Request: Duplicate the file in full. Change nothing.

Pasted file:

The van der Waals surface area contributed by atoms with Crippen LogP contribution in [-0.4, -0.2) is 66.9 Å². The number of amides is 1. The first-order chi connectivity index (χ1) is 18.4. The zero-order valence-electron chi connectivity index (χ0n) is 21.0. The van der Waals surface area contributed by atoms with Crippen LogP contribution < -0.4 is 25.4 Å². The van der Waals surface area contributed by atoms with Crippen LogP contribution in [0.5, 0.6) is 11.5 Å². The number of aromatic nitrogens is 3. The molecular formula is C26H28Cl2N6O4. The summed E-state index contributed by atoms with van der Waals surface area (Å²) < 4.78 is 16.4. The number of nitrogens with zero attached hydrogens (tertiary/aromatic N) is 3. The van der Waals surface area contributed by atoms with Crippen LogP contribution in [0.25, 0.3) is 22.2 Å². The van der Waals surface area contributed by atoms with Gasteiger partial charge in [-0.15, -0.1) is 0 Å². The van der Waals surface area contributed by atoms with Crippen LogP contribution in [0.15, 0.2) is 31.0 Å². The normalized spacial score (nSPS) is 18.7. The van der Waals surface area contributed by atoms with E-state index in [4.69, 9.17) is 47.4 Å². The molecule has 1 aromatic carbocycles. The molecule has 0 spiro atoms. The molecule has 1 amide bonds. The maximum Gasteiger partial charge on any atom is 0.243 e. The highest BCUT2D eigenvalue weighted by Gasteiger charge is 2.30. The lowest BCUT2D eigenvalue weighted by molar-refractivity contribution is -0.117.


The van der Waals surface area contributed by atoms with Crippen LogP contribution in [-0.4, -0.2) is 66.9 Å². The number of amides is 1. The first-order chi connectivity index (χ1) is 18.4. The zero-order valence-electron chi connectivity index (χ0n) is 21.0. The van der Waals surface area contributed by atoms with Crippen LogP contribution < -0.4 is 25.4 Å². The van der Waals surface area contributed by atoms with Crippen LogP contribution in [0.5, 0.6) is 11.5 Å². The number of aromatic nitrogens is 3. The molecular formula is C26H28Cl2N6O4. The summed E-state index contributed by atoms with van der Waals surface area (Å²) < 4.78 is 16.4. The number of nitrogens with zero attached hydrogens (tertiary/aromatic N) is 3. The van der Waals surface area contributed by atoms with Crippen LogP contribution in [0.25, 0.3) is 22.2 Å². The van der Waals surface area contributed by atoms with Gasteiger partial charge in [-0.15, -0.1) is 0 Å². The van der Waals surface area contributed by atoms with Crippen LogP contribution in [0.15, 0.2) is 31.0 Å². The normalized spacial score (nSPS) is 18.7. The van der Waals surface area contributed by atoms with E-state index in [4.69, 9.17) is 47.4 Å². The molecule has 1 aromatic carbocycles. The molecule has 0 spiro atoms. The molecule has 1 amide bonds. The maximum Gasteiger partial charge on any atom is 0.243 e. The highest BCUT2D eigenvalue weighted by Gasteiger charge is 2.30. The lowest BCUT2D eigenvalue weighted by molar-refractivity contribution is -0.117.